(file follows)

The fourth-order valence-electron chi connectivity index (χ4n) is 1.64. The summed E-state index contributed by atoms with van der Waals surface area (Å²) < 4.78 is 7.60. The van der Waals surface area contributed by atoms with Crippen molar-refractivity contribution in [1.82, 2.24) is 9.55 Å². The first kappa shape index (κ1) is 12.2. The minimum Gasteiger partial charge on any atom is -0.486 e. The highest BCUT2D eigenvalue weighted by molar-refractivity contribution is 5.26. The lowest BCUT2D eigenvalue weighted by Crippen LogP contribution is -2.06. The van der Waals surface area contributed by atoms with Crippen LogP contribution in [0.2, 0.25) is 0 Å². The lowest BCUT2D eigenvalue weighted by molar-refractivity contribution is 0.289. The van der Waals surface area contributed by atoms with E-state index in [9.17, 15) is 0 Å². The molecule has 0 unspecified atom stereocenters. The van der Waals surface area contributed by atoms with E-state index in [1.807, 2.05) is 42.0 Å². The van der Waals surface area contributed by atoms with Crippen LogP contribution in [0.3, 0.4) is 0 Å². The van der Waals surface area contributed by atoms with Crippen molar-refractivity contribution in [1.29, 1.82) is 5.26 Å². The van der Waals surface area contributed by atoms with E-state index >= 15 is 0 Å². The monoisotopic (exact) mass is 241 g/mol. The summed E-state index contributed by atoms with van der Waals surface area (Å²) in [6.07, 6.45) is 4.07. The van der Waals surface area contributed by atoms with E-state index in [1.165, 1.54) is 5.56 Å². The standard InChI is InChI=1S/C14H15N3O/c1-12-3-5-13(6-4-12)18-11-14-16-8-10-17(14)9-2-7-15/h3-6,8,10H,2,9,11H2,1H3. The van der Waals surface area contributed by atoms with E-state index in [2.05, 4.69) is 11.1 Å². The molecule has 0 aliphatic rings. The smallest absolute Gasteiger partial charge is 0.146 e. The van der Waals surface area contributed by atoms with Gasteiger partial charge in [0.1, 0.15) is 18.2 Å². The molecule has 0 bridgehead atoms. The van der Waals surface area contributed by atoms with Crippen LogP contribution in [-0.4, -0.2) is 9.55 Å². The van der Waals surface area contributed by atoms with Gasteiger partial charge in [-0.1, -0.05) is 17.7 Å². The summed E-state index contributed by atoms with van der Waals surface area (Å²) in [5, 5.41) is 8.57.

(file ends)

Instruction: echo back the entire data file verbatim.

The fourth-order valence-electron chi connectivity index (χ4n) is 1.64. The summed E-state index contributed by atoms with van der Waals surface area (Å²) < 4.78 is 7.60. The van der Waals surface area contributed by atoms with Crippen molar-refractivity contribution in [1.82, 2.24) is 9.55 Å². The first kappa shape index (κ1) is 12.2. The minimum Gasteiger partial charge on any atom is -0.486 e. The highest BCUT2D eigenvalue weighted by molar-refractivity contribution is 5.26. The lowest BCUT2D eigenvalue weighted by Crippen LogP contribution is -2.06. The van der Waals surface area contributed by atoms with Crippen LogP contribution in [0.2, 0.25) is 0 Å². The lowest BCUT2D eigenvalue weighted by molar-refractivity contribution is 0.289. The van der Waals surface area contributed by atoms with E-state index in [9.17, 15) is 0 Å². The molecule has 0 unspecified atom stereocenters. The van der Waals surface area contributed by atoms with E-state index in [1.807, 2.05) is 42.0 Å². The van der Waals surface area contributed by atoms with Crippen LogP contribution in [0.3, 0.4) is 0 Å². The van der Waals surface area contributed by atoms with Crippen molar-refractivity contribution in [1.29, 1.82) is 5.26 Å². The van der Waals surface area contributed by atoms with E-state index >= 15 is 0 Å². The monoisotopic (exact) mass is 241 g/mol. The summed E-state index contributed by atoms with van der Waals surface area (Å²) in [6.07, 6.45) is 4.07. The van der Waals surface area contributed by atoms with E-state index in [1.165, 1.54) is 5.56 Å². The standard InChI is InChI=1S/C14H15N3O/c1-12-3-5-13(6-4-12)18-11-14-16-8-10-17(14)9-2-7-15/h3-6,8,10H,2,9,11H2,1H3. The van der Waals surface area contributed by atoms with E-state index in [2.05, 4.69) is 11.1 Å². The molecule has 0 aliphatic rings. The smallest absolute Gasteiger partial charge is 0.146 e. The van der Waals surface area contributed by atoms with Gasteiger partial charge in [0.1, 0.15) is 18.2 Å². The molecule has 0 bridgehead atoms. The van der Waals surface area contributed by atoms with Crippen LogP contribution in [-0.4, -0.2) is 9.55 Å². The van der Waals surface area contributed by atoms with Gasteiger partial charge in [-0.1, -0.05) is 17.7 Å². The summed E-state index contributed by atoms with van der Waals surface area (Å²) in [5, 5.41) is 8.57.